The CAM adaptive profiling was with an 8mm cutter. Obviously I was cutting air at each end of the grate where the stock was now missing but not a problem.
I could have used a super glue and masking tape holding method but the black mild steel does not have a smooth surface like BMS and I was doubtful how well it would hold. With hindsight the method I adopted did give me some flexibility in the process method.
The final process on the Myford Super 7 was to make four posts to sit the grate at the correct height spacing above the ash pan to match the old bar grate position. These posts were fixed onto the grate by sacrificing four of the holes. This of course reduces the hole count and therefore the hole area percentage occupancy from 15.17% to 14.62% – but not worth worrying about.
So now I have to prove that all this effort was worthwhile and the grate will make a difference to the Polly V steaming. More to follow on this in due course. We have had some rain over the past couple of days so the Club track will no doubt be open for steaming in the near future.
I recently had a discussion with a fellow model club member about fitting a Rosebud grate to a Polly V locomotive. There is quite a lot of discussion on various forums of this style of grate so I won’t repeat what has already appeared in the likes of Model Engineer. The gist of the design is to replace conventional live steam bar type grates with a plate having a matrix of holes with back countersinks such as to occupy around 15% of the grate area. The effect of this change is to get better combustion of the fuel and better efficiency. Most users report only a fine powder residue after steaming and have observed that the fire appears to ‘float’ on the plate surface. The back side countersinks appear to create a sort of Venturi effect to boost the draught to the fire.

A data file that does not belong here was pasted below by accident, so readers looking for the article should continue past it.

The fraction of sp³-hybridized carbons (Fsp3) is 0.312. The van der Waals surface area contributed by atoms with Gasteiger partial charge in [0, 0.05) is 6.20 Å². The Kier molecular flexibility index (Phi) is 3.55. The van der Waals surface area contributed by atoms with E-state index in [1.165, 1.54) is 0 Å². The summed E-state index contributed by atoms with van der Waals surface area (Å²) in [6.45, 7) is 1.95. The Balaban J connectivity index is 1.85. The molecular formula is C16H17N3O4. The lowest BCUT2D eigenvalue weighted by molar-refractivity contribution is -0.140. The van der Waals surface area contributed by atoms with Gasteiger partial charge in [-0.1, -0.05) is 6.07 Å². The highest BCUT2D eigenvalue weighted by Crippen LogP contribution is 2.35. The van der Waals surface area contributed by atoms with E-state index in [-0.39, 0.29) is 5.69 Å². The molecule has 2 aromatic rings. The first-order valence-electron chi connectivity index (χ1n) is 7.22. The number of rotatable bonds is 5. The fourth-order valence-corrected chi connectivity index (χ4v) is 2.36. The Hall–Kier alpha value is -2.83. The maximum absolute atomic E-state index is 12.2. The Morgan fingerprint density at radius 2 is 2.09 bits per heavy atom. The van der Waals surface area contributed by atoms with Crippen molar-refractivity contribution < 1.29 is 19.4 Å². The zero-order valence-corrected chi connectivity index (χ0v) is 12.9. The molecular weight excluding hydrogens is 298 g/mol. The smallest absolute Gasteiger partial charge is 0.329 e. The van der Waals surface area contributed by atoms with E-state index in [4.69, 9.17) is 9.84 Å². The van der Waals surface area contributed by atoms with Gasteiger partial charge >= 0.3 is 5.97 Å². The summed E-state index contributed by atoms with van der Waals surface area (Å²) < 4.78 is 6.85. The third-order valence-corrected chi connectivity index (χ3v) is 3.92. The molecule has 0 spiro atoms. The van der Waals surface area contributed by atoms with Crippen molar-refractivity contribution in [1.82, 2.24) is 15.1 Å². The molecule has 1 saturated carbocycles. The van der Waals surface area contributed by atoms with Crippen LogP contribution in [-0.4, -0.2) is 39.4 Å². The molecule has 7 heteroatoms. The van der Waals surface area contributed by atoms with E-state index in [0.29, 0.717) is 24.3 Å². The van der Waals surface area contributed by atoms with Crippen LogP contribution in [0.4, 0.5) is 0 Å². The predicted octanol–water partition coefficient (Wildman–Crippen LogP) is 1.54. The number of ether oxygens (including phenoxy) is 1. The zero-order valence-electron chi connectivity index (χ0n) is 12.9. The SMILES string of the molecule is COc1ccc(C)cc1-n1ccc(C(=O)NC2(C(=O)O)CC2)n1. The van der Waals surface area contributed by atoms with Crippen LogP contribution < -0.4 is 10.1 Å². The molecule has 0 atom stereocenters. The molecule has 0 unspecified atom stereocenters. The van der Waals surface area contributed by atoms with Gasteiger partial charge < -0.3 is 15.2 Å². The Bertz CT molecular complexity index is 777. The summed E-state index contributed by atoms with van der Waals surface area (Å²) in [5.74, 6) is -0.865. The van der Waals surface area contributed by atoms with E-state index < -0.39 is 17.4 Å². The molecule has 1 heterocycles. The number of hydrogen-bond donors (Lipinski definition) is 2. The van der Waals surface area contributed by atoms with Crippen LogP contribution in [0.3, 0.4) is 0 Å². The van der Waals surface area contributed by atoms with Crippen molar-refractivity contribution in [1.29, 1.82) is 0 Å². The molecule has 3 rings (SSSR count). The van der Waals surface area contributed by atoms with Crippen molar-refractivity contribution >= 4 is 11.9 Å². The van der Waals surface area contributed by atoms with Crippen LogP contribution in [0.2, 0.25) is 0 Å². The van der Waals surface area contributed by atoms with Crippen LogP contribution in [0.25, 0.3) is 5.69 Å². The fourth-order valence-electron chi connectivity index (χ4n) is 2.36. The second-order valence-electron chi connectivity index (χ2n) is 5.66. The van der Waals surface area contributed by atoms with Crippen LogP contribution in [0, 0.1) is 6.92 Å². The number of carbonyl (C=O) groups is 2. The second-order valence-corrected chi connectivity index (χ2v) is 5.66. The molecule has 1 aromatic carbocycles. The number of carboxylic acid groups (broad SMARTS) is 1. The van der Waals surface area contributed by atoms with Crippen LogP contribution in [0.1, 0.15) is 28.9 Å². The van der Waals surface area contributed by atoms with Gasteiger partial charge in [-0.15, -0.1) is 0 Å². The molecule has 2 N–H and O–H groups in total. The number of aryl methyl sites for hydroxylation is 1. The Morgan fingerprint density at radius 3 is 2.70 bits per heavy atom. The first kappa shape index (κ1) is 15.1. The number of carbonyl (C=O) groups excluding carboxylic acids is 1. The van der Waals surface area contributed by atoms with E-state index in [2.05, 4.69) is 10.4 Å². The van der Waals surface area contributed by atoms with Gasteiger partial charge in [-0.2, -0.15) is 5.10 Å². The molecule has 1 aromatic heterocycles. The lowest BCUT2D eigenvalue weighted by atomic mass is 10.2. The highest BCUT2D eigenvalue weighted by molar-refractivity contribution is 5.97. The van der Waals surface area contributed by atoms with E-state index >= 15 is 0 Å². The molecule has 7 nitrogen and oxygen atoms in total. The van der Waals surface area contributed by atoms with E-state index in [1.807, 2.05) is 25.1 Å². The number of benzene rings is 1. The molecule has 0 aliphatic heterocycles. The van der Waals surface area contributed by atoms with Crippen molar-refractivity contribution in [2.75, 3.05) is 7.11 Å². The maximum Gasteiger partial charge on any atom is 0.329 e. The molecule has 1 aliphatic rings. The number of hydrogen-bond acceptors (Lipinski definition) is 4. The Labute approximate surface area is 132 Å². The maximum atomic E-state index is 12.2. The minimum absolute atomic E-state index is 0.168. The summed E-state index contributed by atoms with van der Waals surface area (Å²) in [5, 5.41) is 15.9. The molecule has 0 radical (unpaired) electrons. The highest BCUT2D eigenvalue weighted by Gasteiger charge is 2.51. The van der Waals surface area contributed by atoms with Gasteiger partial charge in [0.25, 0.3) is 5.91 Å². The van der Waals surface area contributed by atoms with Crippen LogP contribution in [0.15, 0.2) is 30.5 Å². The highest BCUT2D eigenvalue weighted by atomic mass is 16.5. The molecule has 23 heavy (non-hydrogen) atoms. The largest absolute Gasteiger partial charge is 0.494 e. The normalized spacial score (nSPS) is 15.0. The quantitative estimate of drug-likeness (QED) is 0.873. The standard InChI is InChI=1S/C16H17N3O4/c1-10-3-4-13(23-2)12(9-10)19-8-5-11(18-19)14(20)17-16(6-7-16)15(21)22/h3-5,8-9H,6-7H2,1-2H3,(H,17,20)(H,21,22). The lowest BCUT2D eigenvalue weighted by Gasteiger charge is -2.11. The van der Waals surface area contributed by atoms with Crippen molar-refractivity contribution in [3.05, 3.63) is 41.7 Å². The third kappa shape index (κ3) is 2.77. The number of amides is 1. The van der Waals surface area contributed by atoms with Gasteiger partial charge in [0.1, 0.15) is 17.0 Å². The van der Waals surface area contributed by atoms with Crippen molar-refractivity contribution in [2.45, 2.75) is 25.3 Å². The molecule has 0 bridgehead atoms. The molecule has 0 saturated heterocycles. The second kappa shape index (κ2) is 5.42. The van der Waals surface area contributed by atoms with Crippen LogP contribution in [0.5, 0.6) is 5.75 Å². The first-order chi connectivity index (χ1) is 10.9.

How to Calculate the 15% matrix
So all this got me thinking. This would be an easy job to run on the Tormach and all I needed was the design entering on Fusion 360. Which brought me round to the calculation of the 15% surface area for the holes on the new rosebud plate. Those who know me will bear witness to my weakness for doing spreadsheets and this little problem suggested a spreadsheet was needed.
Below is a simple sketch of a rosebud fire grate with dimensional attributes. In the calculation I have allowed for a border around the holes in case there are any no-go areas for the hole matrix. I have now updated the spreadsheet to allow holes to be ignored such as where used for mounting pillars. I also give the XY coordinate of the corner holes relative to material centre to help the machining layout.
Below is a screen shot of the resulting rosebud grate spreadsheet and you can download it as a ZIP file via the following link – rosebud_grate_calculator 2
Here is the finished Fusion 360 drawing ready to run on the Tormach. This shows the bottom surface with the 4mm through holes having been half depth countersunk. Clearly four of these holes will need to be sacrificed for mounting legs onto the locomotive ash pan and these are removed from the above calculation.